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Persecuted Christians: Rome Conference - Picking Up The Sword Or Turning the Other Cheek?

( [email protected] ) Jan 07, 2016 02:40 PM EST
$1 million from the Tempelton Religion Trust went to investigating the Christian response in the face of global persecution.
A man and a child from a Christian family look out from their home in the industrial suburbs of Yangon on April 14, 2012. Photo courtesy of REUTERS/Damir Sagolj

There's a disconnect between Christians in the US and Christians suffering persecution in other parts of the world. This is just one of the findings that Family Research Council's Travis Weber discussed in an interview on CBN News. 

He was one of the attendees of the "Under Ceasar's Sword" conference recently held in Rome. More than $1 million and 3 years went into investigating the question of how Christians respond to attacks against them.

Collecting data from 30 countries, scholars from Notre Dame's Center for Civil and Human Rights and the Religious Freedom Project at Georgetown University's Berkley Center for Religion, Peace and World Affairs, found that the responses differ depending on the nature and type of persecution being faced.

For instance, the research indicated that Christians confronted with the violence of Boko Haram in Africa or extreme state pressure in Iran or Saudi Arabia tend to flee, while those living under unstable and hostile governments such as Egypt and Afghanistan, do their best to stay under the radar in the-every-day. There is greater boldness toward group-advocacy in relatively more stable nations such as Pakistan and Indonesia.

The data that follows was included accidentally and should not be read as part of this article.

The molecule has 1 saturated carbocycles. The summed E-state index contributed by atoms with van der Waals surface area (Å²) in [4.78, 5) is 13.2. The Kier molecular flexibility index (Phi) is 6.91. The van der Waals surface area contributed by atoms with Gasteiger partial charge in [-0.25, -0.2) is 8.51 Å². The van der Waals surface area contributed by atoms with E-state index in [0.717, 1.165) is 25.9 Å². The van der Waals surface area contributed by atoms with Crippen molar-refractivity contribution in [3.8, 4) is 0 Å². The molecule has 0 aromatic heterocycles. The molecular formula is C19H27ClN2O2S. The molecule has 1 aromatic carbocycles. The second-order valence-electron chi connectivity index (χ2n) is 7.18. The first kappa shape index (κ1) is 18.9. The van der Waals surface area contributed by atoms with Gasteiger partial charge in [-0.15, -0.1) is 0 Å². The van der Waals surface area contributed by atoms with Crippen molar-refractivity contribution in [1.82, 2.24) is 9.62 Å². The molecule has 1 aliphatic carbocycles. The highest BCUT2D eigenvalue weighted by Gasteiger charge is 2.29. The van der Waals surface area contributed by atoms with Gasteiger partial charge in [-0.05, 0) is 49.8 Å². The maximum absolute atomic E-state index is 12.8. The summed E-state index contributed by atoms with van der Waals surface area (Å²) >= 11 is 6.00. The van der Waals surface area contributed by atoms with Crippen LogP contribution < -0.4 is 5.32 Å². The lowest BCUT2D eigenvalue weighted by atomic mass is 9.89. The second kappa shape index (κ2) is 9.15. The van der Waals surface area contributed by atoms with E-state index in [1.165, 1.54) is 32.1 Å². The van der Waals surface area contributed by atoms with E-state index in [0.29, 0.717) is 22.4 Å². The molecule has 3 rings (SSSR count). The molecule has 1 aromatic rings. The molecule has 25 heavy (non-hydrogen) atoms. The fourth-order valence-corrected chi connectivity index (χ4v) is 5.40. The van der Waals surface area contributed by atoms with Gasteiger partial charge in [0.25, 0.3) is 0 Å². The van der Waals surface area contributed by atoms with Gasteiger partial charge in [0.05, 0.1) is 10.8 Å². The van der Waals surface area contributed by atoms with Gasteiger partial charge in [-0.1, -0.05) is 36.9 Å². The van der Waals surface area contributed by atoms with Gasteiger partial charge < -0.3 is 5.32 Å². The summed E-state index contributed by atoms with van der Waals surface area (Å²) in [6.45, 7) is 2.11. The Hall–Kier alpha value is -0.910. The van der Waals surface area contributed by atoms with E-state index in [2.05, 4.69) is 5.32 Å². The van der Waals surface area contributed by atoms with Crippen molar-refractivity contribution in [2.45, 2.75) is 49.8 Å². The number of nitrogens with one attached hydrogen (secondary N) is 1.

Retaliation is not one of the usual responses, according to the findings. It's not necessarily because Christians are "turning the other cheek" out of alignment with Christian principles. However, when faced with the threat of eradication and containment by the government, as in Vietnam, the Christians there expect persecution. Former missionary and advocate for religious freedom in Vietnam, Reg Reimer, is quoted in the report as saying that with no way out, they rely on prayer and scripture for survival. Under such circumstances, the surprising results of persecution are as true today as they were with the early church: an increase in the growth of Christianity.  However, some do recant under severe pressure.

Where organizations such as ISIS and Boko Haram thrive, there is greater insecurity for people of all faiths. Cooperation with the religion in power has led to Muslims and Christians working together for the betterment of all, such as protecting young women, promoting education and getting clean water and sanitation.  Muslims have also hid or defended Christians from Boko Haram.

Generally, the findings show that where persecution is not life threatening such as in the US and other western countries, cooperation with other faiths and organizations and doing social outreach, is a response that serves Christians the best in the face of persecution.

In speaking to American Christians, Weber says that one way to remove the disconnect between us and our persecuted brothers and sisters around the world, is to stay informed and make an effort to share that knowledge with policy makers.

Further details on the findings can be seen in Christianity Today, "Beyond Fight or Flight:  $1million Reveals How Christians Cope with Persecution in 30 Countries" or at the Family Research Council's website, FRC.org.